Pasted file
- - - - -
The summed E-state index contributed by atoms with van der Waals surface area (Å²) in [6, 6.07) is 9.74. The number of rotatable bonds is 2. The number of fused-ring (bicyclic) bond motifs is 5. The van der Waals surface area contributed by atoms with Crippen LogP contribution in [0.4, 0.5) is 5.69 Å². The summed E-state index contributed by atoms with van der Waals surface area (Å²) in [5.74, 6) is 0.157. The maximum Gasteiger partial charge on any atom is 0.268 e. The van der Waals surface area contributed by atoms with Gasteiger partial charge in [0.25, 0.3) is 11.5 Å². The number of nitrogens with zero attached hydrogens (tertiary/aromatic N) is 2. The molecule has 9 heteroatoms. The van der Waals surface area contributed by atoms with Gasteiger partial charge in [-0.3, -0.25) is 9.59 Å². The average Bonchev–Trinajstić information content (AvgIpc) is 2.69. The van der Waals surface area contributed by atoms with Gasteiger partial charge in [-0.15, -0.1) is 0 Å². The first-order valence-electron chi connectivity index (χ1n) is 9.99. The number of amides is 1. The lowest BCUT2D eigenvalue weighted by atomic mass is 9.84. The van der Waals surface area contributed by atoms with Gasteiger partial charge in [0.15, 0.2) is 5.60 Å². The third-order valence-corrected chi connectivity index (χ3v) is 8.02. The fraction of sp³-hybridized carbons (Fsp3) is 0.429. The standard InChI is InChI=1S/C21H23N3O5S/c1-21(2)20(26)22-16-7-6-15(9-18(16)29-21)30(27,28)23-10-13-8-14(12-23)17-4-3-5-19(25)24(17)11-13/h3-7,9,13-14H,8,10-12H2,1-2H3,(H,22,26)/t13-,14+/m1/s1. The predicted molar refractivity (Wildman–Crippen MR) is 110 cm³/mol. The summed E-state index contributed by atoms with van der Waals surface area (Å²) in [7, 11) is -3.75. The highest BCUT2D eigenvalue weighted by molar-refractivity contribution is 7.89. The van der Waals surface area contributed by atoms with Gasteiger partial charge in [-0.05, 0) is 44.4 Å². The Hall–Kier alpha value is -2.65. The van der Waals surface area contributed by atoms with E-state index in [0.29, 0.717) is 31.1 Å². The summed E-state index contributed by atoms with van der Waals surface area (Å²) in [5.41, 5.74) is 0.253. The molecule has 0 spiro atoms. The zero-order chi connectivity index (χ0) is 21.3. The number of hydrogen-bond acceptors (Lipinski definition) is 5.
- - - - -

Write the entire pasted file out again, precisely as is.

The summed E-state index contributed by atoms with van der Waals surface area (Å²) in [6, 6.07) is 9.74. The number of rotatable bonds is 2. The number of fused-ring (bicyclic) bond motifs is 5. The van der Waals surface area contributed by atoms with Crippen LogP contribution in [0.4, 0.5) is 5.69 Å². The summed E-state index contributed by atoms with van der Waals surface area (Å²) in [5.74, 6) is 0.157. The maximum Gasteiger partial charge on any atom is 0.268 e. The van der Waals surface area contributed by atoms with Gasteiger partial charge in [0.25, 0.3) is 11.5 Å². The number of nitrogens with zero attached hydrogens (tertiary/aromatic N) is 2. The molecule has 9 heteroatoms. The van der Waals surface area contributed by atoms with Gasteiger partial charge in [-0.3, -0.25) is 9.59 Å². The average Bonchev–Trinajstić information content (AvgIpc) is 2.69. The van der Waals surface area contributed by atoms with Gasteiger partial charge in [-0.15, -0.1) is 0 Å². The first-order valence-electron chi connectivity index (χ1n) is 9.99. The number of amides is 1. The lowest BCUT2D eigenvalue weighted by atomic mass is 9.84. The van der Waals surface area contributed by atoms with Gasteiger partial charge in [0.15, 0.2) is 5.60 Å². The third-order valence-corrected chi connectivity index (χ3v) is 8.02. The fraction of sp³-hybridized carbons (Fsp3) is 0.429. The standard InChI is InChI=1S/C21H23N3O5S/c1-21(2)20(26)22-16-7-6-15(9-18(16)29-21)30(27,28)23-10-13-8-14(12-23)17-4-3-5-19(25)24(17)11-13/h3-7,9,13-14H,8,10-12H2,1-2H3,(H,22,26)/t13-,14+/m1/s1. The predicted molar refractivity (Wildman–Crippen MR) is 110 cm³/mol. The summed E-state index contributed by atoms with van der Waals surface area (Å²) in [7, 11) is -3.75. The highest BCUT2D eigenvalue weighted by molar-refractivity contribution is 7.89. The van der Waals surface area contributed by atoms with Gasteiger partial charge in [-0.05, 0) is 44.4 Å². The Hall–Kier alpha value is -2.65. The van der Waals surface area contributed by atoms with E-state index in [0.29, 0.717) is 31.1 Å². The summed E-state index contributed by atoms with van der Waals surface area (Å²) in [5.41, 5.74) is 0.253. The molecule has 0 spiro atoms. The zero-order chi connectivity index (χ0) is 21.3. The number of hydrogen-bond acceptors (Lipinski definition) is 5.